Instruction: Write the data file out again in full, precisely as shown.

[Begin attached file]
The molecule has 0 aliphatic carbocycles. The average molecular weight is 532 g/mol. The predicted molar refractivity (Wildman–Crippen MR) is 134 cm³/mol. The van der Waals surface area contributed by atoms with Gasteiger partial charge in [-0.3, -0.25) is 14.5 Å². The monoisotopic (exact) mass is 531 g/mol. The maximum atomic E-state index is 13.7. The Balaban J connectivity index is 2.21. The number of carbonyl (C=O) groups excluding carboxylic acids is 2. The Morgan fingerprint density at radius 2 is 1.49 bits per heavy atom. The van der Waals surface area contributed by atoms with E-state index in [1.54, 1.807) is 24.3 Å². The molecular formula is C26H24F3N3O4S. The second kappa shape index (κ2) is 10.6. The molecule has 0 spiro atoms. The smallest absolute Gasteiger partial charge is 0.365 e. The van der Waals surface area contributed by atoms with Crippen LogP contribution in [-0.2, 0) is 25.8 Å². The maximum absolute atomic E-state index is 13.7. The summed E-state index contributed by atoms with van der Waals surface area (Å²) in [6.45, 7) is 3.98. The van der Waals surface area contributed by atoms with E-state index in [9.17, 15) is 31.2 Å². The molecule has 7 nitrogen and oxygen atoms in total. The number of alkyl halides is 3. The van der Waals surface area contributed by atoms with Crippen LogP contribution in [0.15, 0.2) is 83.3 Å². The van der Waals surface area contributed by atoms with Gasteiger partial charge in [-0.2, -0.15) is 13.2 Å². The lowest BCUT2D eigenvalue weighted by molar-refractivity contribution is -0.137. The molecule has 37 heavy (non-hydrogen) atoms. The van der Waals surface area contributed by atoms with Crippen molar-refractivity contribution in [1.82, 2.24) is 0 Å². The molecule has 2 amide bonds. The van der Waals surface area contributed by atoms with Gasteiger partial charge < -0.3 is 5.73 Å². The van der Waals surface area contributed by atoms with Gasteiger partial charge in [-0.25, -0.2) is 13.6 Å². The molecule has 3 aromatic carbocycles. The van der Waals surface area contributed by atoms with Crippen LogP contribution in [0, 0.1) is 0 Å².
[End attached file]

The molecule has 0 aliphatic carbocycles. The average molecular weight is 532 g/mol. The predicted molar refractivity (Wildman–Crippen MR) is 134 cm³/mol. The van der Waals surface area contributed by atoms with Gasteiger partial charge in [-0.3, -0.25) is 14.5 Å². The monoisotopic (exact) mass is 531 g/mol. The maximum atomic E-state index is 13.7. The Balaban J connectivity index is 2.21. The number of carbonyl (C=O) groups excluding carboxylic acids is 2. The Morgan fingerprint density at radius 2 is 1.49 bits per heavy atom. The van der Waals surface area contributed by atoms with E-state index in [1.54, 1.807) is 24.3 Å². The molecular formula is C26H24F3N3O4S. The second kappa shape index (κ2) is 10.6. The molecule has 0 spiro atoms. The smallest absolute Gasteiger partial charge is 0.365 e. The van der Waals surface area contributed by atoms with Crippen LogP contribution in [-0.2, 0) is 25.8 Å². The maximum absolute atomic E-state index is 13.7. The summed E-state index contributed by atoms with van der Waals surface area (Å²) in [6.45, 7) is 3.98. The van der Waals surface area contributed by atoms with E-state index in [9.17, 15) is 31.2 Å². The molecule has 7 nitrogen and oxygen atoms in total. The number of alkyl halides is 3. The van der Waals surface area contributed by atoms with Crippen LogP contribution in [0.15, 0.2) is 83.3 Å². The van der Waals surface area contributed by atoms with Gasteiger partial charge in [-0.2, -0.15) is 13.2 Å². The lowest BCUT2D eigenvalue weighted by molar-refractivity contribution is -0.137. The molecule has 37 heavy (non-hydrogen) atoms. The van der Waals surface area contributed by atoms with Crippen molar-refractivity contribution in [1.82, 2.24) is 0 Å². The molecule has 2 amide bonds. The van der Waals surface area contributed by atoms with Gasteiger partial charge < -0.3 is 5.73 Å². The van der Waals surface area contributed by atoms with Gasteiger partial charge in [-0.25, -0.2) is 13.6 Å². The molecule has 3 aromatic carbocycles. The van der Waals surface area contributed by atoms with Crippen LogP contribution in [0, 0.1) is 0 Å².